The Fundamentals of Oppression Shareholder Litigation in New Jersey

Produced on: December 04, 2017

Course Format On Demand Audio

Taught by


Course Description

Time 50 minutes
Difficulty Intermediate

This program, presented by Stark & Stark attorney Scott Unger, will provide an overview of oppressed shareholder litigation in New Jersey. The program will begin by defining minority oppression and will provide corresponding examples. Other topics to be discussed include what to look for in the initial client intake meeting with a minority shareholder, and potential defenses to oppression claims. Finally, the program will review how these cases are litigated in court and address common scenarios encountered during discovery and settlement negotiations.

Learning Objectives:

  1. Define minority oppression and examine common illustrations of such oppression
  2. Develop strategies for successfully conducting a client intake meeting with a minority shareholder
  3. Review the business judgment rule, a potential defense to oppression claims
  4. Consider the advantages and disadvantages of litigating shareholder oppression claims
  5. Discuss the applicable discovery rules in oppression claims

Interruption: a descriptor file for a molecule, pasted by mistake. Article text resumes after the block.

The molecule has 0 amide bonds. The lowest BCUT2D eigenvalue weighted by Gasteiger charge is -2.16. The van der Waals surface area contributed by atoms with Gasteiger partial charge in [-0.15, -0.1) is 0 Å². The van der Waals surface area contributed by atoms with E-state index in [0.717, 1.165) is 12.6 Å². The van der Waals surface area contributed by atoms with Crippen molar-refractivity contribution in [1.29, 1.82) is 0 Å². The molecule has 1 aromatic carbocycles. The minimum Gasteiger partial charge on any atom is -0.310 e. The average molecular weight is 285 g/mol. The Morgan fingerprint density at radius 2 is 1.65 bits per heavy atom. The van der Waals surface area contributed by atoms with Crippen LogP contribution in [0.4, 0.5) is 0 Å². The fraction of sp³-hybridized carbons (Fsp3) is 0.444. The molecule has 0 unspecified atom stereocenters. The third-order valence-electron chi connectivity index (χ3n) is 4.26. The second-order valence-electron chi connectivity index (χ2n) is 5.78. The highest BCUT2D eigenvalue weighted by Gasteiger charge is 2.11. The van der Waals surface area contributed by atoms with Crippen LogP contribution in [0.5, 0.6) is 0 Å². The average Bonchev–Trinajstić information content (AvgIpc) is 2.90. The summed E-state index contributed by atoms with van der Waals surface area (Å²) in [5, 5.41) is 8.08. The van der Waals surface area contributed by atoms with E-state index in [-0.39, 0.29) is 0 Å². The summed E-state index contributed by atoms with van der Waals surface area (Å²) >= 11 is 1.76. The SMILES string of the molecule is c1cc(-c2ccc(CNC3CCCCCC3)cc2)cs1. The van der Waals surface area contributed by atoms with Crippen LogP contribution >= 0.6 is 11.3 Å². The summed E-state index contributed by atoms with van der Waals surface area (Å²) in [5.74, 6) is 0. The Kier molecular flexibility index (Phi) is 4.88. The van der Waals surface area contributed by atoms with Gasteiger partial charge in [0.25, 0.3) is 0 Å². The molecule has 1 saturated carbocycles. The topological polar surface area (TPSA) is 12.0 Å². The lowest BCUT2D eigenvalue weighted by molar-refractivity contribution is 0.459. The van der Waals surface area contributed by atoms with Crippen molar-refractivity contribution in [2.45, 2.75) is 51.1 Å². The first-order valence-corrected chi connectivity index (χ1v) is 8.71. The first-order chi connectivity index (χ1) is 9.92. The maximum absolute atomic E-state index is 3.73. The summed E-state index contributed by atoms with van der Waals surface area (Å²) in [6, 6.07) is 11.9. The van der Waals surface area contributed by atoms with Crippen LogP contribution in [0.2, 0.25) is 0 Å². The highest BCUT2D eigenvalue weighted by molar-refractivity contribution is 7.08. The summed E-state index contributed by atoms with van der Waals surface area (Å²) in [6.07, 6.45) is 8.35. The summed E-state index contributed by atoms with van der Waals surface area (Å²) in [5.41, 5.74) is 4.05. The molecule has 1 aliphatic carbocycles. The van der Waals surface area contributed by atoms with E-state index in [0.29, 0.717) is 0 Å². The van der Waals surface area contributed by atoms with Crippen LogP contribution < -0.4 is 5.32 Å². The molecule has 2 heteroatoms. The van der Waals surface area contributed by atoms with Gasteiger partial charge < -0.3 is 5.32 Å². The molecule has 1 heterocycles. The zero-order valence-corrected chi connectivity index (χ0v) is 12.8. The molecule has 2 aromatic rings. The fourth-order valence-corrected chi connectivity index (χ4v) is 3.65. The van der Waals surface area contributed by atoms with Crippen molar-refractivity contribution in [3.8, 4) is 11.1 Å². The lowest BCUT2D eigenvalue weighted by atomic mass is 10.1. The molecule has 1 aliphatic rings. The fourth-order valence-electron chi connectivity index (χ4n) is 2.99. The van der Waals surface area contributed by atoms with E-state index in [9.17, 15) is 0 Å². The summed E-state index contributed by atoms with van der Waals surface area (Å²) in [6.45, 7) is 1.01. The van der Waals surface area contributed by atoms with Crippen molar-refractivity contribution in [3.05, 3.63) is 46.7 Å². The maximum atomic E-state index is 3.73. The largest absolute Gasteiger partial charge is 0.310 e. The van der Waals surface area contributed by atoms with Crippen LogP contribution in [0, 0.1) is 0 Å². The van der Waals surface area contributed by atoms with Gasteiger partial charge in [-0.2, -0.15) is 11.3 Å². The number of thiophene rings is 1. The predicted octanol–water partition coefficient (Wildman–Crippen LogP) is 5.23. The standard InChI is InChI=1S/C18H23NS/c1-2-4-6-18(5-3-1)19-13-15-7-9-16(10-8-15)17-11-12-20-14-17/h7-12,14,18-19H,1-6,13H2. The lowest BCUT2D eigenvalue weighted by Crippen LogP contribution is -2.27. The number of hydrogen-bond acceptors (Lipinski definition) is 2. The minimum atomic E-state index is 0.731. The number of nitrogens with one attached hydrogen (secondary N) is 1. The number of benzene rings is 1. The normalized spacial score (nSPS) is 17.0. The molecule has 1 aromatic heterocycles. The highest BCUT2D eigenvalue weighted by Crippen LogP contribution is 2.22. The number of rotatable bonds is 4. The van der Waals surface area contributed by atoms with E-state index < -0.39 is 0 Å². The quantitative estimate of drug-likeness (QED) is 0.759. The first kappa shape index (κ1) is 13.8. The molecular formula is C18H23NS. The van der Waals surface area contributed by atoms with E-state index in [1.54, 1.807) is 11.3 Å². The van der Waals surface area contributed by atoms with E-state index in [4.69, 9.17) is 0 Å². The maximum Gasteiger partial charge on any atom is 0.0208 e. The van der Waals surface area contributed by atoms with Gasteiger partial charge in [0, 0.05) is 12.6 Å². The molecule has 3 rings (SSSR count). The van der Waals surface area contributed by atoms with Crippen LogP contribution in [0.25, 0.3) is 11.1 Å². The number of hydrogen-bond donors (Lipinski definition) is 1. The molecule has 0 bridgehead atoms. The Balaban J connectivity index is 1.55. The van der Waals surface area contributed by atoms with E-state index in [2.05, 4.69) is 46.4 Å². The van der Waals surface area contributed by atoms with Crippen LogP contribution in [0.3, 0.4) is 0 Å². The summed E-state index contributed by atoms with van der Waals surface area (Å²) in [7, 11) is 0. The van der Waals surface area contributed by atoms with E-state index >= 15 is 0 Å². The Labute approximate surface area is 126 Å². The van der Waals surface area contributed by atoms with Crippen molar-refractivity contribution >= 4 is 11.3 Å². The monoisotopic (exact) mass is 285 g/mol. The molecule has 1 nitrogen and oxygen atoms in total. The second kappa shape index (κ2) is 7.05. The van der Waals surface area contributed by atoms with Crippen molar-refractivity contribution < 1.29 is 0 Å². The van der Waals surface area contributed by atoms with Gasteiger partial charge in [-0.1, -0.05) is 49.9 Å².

6. Review common issues that arise during settlement discussions


Scott Unger

Stark & Stark, Attorneys at Law

Scott I. Unger is a Shareholder and member of Stark & Stark’s Litigation Group, where he concentrates his practice on litigation arising out of business and commercial disputes. Mr. Unger regularly counsels business owners on the prosecution and defense of minority oppression litigation (corporate divorces), breach of contract cases, uniform commercial code (U.C.C.) litigation, consumer fraud claims, appellate practice, employment, and estate litigation. He has extensive experience litigating cases in a variety of jurisdictions, including, New Jersey, New York, Pennsylvania, Ohio, Massachusetts, Texas, and Maryland.

Prior to joining Stark & Stark, Mr. Unger worked with the Ohio State University’s athletic department. He was responsible for ensuring that Ohio State’s coaches, athletes, and boosters adhered to NCAA, Big 10 and Title IV rules and regulations.

Recently, Mr. Unger authored chapters of an American Bar Association Treatise entitled “Business Divorce,” specifically addressing the minority oppression cause of action and procedural limitations associated with asserting derivative claims. Mr. Unger is also a frequent lecturer on shareholder/member oppression, commercial litigation, and business torts.


Jill W.


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$ 59 Business, Corporate, & Securities Law and Litigation In Stock


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